Star Wars: The High Republic – Light of the Jedi
by Charles Soule
Review by Matthew Boccia
When first hearing about the new series of projects that would focus on the High Republic era, there was excitement just for the chance to explore that portion of the Star Wars galaxy’s timeline. What was unknown, however, was how the Jedi would be portrayed in this era, and how closely connected they were with the Republic. Charles Soule not only answers this question in the novel The High Republic: Light of the Jedi, but also creates a very clear image of what the Jedi are supposed to be.
With so much Jedi related content amidst the Skywalker Saga, The Clone Wars, and even Rebels– it is very easy to take those snapshots of intense moments in the galaxy’s history as a full picture. The problem is that some of the earliest canon stories that exist about the Jedi only detail them at their height of confidence and being manipulated into a war, their fall and executions, and then their slow comeback. There has not even been an opportunity within the current canon to see what a new Jedi order looks like. All that’s really known is that Luke Skywalker was beginning to start a new order, and everything was destroyed, followed by some lessons from Yoda about the sacred texts and mistakes of the previous Jedi order. Yet- what about before the Clone Wars? What was it like when the Jedi were a large source of light and protection for the galaxy without as many political complexities? The High Republic seeks to provide answers.
Minor Spoilers Below
The novels begins with a major emergency situation about to take place, and various characters being introduced during the crisis. What’s amazing here is that even with the onrush of new names, species, and dynamics- we get a real sense of what the Jedi are like during this time. They are focused on more spiritual, force-connected perspectives, only pulling out their lightsabers when given no other choice, seeking to protect an innocent. The image of what a Jedi is supposed to be is displayed in full effect, and it would even be safe to say that it takes more center stage that the oncoming threat itself. Though the circumstances and origins of the “emergence” that kicks off the story remain a mystery for a good while, the first event is wrapped up spectacularly. The miraculous abilities and possibilities that could be achieved by a large amount of Jedi- even from a distance, and working together- is incredible. The moments Soule creates rivals the final battle in Avengers: Endgame. The only drawback is that we just met these characters, so it’s not as gratifying of a moment, but it is touching just the same.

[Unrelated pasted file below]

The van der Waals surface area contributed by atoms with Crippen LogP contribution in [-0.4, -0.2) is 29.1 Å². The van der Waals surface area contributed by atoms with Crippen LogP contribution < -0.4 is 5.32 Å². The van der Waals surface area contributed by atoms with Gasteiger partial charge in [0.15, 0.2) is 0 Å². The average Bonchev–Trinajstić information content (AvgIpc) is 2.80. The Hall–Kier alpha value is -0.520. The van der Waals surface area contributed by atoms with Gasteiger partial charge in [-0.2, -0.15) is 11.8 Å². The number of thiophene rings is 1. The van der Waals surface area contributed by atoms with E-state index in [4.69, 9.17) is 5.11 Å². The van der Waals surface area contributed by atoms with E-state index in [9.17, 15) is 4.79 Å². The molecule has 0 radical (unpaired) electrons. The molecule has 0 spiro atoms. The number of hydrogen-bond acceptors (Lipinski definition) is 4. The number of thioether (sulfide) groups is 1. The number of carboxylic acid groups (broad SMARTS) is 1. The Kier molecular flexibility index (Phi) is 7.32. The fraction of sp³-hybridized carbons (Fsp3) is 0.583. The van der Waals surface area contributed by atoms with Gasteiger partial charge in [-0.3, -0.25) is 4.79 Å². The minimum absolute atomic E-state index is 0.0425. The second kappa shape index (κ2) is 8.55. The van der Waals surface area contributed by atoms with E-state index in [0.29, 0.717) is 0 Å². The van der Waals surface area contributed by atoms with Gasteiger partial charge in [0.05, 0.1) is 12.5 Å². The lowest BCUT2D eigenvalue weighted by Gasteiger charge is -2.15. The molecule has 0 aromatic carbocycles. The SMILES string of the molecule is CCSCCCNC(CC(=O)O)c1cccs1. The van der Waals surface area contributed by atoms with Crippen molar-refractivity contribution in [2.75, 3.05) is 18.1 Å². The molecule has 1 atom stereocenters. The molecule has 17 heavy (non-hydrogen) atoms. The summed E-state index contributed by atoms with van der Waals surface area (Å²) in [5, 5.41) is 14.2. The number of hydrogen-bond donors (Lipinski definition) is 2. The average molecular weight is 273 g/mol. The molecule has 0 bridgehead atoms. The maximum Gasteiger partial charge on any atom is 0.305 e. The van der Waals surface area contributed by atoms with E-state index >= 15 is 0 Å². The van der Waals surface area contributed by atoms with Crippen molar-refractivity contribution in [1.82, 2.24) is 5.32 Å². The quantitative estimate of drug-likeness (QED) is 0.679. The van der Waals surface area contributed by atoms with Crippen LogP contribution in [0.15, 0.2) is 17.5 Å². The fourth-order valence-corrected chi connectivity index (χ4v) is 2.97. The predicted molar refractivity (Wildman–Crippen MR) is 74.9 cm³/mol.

Avar Kriss, a human female Jedi, is one of the main characters readers follow throughout the story, and it’s easy to see why. She is a leader, intelligent, and strong in the force. Most of all, however, she is a prime example of the Jedi way.
Jedi Master Loden Greatstorm is a Rutian male Twi’lek who wields a yellow lightsaber, and though seen as wise and powerful, also has a sense of humor. His padawan, Bell Zettifar is a human male who befriends a charhound named Ember. The dynamic between master and apprentice here is wonderful, showing a determined yet reserved apprentice with an impulsive, ‘I’m going to jump off the ship now’ master, flipping the roles seen by fans before. It’s also worth noting that this is the first time in a very long time there is a lead Black character who is a Jedi, and we get to see him as an apprentice. While fans may be hoping for a story like this involving a well-known character such as Mace Windu, it’s an incredible thing to be filling out the galaxy with new stories and characters. This includes Keeve Trennis, a black female Jedi Knight, wielding a double-bladed green lightsaber, struggling with her confidence while walking alongside legends in the Jedi order.
The story and threat, going by the name of “The Nihil”, bring to mind some Star Wars Legends stories involving the Yuuzhan Vong in terms of the mystery and oncoming danger. However, there’s one thing Soule does a wonderful job reminding the reader and the Jedi protagonists- sometimes evil looks just a fellow child of the force, who for reasons of their own, have chosen to way of darkness. It doesn’t take a Sith to commit acts of evil, and that lessons makes itself loud and clear. The Great Sith War is briefly mentioned in the novel, possibly hinting at future stories that are yet to be added to the canon timeline. Exploring that era may eventually give new depth and meaning to the High Republic era, just as this era is doing for the prequel era. The biggest takeaway is that the idea of the Jedi order becoming stagnant, battle hungry, or soldiers is something that happened over hundreds of years of keeping the peace and then being manipulated while in a state of comfort and false security. Light of the Jedi shows the Jedi order at their height of heroism and being one with the force, reigniting faith in the light.